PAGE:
Junco the Gray

Sorry folks, been a little bit lax on my postings as of late. Actually I have been making non-wildlife posts on my other site, but doesn’t get me off the hook for not showing the wildlife some love. In my defense, this has been a hell month which has included massive work preparing for this year’s Haunted Trail and the three half marathons with one more to go in just over a month has definitely left me blog shallow. To help remedy the situation figured I’d go ahead and throw out a set from May 2014

Gray Headed Junco captured at Rocky Mountain National Park in May of 2014

You couldn’t ask for a bird to be more cooperative when it comes to getting them in the tin. I swear this particular specimen was actually trying to work with me to get the best angles and background settings. Hell, I can’t even get my Poodles to cooperate this much with me and we even FEED them! As mentioned, this bird was shot a few years back on a trip to Rocky Mountain National Park. Believe we were out in Denver for the Poodle Agility Teacup Nationals and made a point to catch the park on our way back.

Gray Headed Junco captured at Rocky Mountain National Park in May of 2014

Hit the jump to see a few more of the Junco.

Linda had pulled into a trail head and we took a small hike to see what it had to offer. That trail ended up having some significant snow on it making the walk a bit dangerous, especially while carrying some expensive glass. On our way back to the car, this Gray-Headed Dark-Eyed Junco came out from rummaging in the leaves to perch on a nearby pole. “Hey, you there.. yes, you with the big glass over there – come take my picture”

Gray Headed Junco captured at Rocky Mountain National Park in May of 2014

It isn’t often you get to meet a talking bird so obviously I obliged. There it would sit for a few minutes perfectly still. After a few snaps, it would adjust its position and allow me to take a few more snaps, check the settings on the camera, strike a new pose and repeat. Can’t beat that when it comes to wildlife photography. Most of the time I’m contorting my body to shoot through obstacles and trying like crazy to get the focus on the subject. My birding check list indicates I already have this variety checked off, but oddly enough, I was unable to locate it on the blog. I did find the Oregon and the Slate. Regardless, I am sure this was an improvement over any previous shots.

Gray Headed Junco captured at Rocky Mountain National Park in May of 2014

Did I mention there was snow on the trail – welcome to elevation in May. Still remember trying to get through the pass to Yellowstone one year in late May by helping Linda locate the plow poles on the side of the road (they actually closed that pass behind us).. Thought I would leave this next shot in just to give you a better sense of the total composition of this species. It also keeps my brother Ron from complaining I didn’t give him enough angles to really experience the bird.

Gray Headed Junco captured at Rocky Mountain National Park in May of 2014

Pretty happy with these shots over all. The Junco is pretty common around here, but we tend to get the Slates. Their presence typically marks the beginning of winter and their departure brings in warmer spring weather. This year they hung around a bit longer than they usually do – not sure what was up with that but appreciate their ability to clean up all the seed that hits the ground. It is a very rare moment when these Juncos opt to feed directly from the feeders.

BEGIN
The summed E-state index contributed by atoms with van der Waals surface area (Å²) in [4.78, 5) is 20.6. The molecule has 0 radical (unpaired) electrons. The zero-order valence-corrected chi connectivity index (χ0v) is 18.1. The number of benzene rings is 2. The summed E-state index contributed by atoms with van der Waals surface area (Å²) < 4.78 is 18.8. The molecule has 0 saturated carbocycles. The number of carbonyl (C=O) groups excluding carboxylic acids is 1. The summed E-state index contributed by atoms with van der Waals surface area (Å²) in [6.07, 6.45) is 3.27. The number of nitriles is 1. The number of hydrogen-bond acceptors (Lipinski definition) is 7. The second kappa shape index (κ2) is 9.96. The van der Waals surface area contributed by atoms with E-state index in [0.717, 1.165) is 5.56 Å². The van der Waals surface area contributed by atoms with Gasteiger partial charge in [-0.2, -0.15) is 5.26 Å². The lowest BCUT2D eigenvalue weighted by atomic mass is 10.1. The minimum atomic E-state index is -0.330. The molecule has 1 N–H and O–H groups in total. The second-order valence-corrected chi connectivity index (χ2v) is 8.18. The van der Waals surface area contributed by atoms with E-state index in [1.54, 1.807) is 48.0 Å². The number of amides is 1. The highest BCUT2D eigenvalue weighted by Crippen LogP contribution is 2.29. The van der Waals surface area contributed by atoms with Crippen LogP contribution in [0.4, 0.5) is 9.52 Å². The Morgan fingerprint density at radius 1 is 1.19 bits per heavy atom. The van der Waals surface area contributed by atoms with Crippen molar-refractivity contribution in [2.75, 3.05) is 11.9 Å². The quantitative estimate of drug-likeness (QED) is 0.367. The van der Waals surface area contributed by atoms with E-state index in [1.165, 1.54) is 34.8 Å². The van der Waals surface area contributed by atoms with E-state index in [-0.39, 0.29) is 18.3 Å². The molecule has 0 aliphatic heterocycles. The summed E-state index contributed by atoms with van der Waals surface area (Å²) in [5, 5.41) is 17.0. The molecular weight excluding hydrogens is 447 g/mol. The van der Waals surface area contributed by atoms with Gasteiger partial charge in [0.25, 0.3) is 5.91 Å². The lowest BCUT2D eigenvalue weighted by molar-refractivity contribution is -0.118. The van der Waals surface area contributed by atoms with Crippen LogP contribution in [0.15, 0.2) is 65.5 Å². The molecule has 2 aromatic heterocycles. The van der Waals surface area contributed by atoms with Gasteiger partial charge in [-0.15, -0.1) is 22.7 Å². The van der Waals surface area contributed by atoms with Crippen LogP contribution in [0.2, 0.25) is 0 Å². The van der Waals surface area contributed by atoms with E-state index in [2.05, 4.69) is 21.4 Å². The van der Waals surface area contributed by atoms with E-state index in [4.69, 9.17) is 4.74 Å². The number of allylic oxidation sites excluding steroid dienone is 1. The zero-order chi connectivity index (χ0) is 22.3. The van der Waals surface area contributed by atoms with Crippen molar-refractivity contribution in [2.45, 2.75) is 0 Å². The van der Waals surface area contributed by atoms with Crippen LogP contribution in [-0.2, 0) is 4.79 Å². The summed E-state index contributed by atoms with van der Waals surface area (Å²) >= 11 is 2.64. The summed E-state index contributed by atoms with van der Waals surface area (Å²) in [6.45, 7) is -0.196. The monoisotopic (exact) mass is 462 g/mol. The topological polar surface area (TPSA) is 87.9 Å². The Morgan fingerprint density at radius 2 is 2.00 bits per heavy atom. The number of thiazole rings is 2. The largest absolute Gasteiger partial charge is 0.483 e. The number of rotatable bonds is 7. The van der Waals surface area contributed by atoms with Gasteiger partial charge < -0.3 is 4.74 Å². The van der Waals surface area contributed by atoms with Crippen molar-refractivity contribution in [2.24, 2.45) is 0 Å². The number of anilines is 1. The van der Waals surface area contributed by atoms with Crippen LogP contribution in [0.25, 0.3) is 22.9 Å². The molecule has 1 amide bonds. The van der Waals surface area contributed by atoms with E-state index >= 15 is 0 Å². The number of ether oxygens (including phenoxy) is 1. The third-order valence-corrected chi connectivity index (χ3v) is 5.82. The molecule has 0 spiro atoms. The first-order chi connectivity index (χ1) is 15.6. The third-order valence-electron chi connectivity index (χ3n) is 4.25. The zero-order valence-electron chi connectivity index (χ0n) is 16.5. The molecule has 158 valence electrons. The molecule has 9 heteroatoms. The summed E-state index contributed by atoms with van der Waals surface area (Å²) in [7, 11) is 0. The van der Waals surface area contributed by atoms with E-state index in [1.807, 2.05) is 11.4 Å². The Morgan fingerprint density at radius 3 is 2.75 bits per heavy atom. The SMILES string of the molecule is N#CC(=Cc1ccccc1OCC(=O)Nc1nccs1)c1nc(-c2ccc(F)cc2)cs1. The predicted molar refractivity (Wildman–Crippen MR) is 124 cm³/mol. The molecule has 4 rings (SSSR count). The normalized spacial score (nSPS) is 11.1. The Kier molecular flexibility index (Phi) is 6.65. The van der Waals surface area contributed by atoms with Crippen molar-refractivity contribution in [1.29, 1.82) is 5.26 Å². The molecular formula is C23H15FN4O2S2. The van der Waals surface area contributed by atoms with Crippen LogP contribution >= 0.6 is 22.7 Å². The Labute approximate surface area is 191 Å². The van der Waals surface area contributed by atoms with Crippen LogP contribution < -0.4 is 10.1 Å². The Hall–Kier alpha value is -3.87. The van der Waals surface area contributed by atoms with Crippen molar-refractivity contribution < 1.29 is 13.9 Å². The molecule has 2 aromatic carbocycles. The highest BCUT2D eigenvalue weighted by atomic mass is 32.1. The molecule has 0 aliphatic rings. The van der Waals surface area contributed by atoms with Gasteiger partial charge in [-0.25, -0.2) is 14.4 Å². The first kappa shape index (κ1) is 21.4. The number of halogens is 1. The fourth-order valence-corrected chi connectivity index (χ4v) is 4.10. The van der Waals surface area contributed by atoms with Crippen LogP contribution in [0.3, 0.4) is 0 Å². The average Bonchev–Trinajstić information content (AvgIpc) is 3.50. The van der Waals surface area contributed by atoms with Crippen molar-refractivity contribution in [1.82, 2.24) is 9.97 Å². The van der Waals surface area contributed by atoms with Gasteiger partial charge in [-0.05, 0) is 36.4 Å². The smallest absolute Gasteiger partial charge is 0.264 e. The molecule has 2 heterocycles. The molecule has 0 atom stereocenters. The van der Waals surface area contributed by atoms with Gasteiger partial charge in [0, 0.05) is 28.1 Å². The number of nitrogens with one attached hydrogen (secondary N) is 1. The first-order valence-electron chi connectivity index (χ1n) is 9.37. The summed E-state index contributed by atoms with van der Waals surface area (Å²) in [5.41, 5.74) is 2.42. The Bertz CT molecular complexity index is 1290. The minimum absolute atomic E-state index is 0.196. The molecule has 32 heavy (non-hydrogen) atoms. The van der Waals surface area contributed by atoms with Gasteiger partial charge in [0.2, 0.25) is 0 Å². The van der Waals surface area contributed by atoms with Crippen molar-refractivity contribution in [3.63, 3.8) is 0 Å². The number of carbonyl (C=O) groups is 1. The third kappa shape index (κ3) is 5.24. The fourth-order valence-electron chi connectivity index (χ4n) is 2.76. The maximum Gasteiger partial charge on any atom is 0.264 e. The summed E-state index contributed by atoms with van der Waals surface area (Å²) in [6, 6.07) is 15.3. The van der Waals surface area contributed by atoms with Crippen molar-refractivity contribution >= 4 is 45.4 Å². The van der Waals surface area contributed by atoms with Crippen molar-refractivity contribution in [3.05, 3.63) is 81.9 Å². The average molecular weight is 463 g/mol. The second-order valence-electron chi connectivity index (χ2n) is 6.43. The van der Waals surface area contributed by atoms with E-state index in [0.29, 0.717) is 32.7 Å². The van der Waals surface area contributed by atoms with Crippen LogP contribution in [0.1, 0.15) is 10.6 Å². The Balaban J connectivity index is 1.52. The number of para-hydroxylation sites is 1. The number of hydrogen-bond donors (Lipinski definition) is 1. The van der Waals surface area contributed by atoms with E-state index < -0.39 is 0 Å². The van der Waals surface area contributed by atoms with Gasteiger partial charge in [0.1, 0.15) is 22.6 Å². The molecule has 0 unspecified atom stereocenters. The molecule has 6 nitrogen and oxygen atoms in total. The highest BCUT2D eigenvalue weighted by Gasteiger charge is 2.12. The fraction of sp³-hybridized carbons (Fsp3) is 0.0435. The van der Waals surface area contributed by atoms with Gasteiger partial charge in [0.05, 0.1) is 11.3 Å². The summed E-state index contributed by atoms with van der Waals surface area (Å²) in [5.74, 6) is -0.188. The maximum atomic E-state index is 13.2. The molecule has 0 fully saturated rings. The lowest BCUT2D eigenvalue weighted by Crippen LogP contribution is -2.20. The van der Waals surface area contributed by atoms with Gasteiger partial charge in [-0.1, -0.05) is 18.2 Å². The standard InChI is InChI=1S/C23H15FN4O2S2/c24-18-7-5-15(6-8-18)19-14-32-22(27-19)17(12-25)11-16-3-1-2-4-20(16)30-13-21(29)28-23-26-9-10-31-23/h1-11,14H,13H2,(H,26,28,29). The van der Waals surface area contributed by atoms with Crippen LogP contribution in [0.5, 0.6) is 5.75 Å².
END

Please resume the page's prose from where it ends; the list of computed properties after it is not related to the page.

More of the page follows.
Speaking of Winter months, let’s close with a chilly scene.

Gray Headed Junco captured at Rocky Mountain National Park in May of 2014

Now that I look at it, this one seems to be a bit upset at my intrusion into his feeding grounds. No worries little one, I already had my breakfast. Take it easy everyone! I’ll try my best to get a few more wildlife themed posts out before the end of the month – no promises though, zombies don’t just build themselves ha!

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2 thoughts on “Junco the Gray”

  1. Wow, these are gorgeous shots!! Really gorgeous. I haven’t seen this sub-species.

    I had the same behavior, though, with an Oregon subspecies of the Dark-Eyed Junco last March in Yosemite National Park in California. I was walking along a closed road in the woods waiting for someone to come up really mad and kick me out, and this Junco popped up on a log next to me and did exactly the same thing, turning and posing for pictures. I got some great close-ups of it.

    And a park ranger did drive up that closed road and stopped right across from me and stared at me. Freaked me out, as I had recently been kicked out of a closed area by a very mad ranger in Illinois. So I turned and looked at him, weakly waved a bit, and he just took off without comment. Weirded me out.

    Again, these are great shots!

    Ron

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    1. Thanks!

      Did occur to you that the Junco was actually entertaining itself by trying to get you in trouble. Hey, look at me, take my picture, watch me do shadow puppets, meanwhile, his fellow Junco gang members are dropping dimes on you to the park rangers. Just occurred to me while typing this if millennials know what that phrase even means.

      I am a little disturbed by this trend of getting disciplined by Park Rangers. This would only be a selfish concern since I often go birding with you and would hate to have any collateral issues with the law. I guess it is a good thing I can run faster than you hehehehe – what goes for bears attacks goes for birding.

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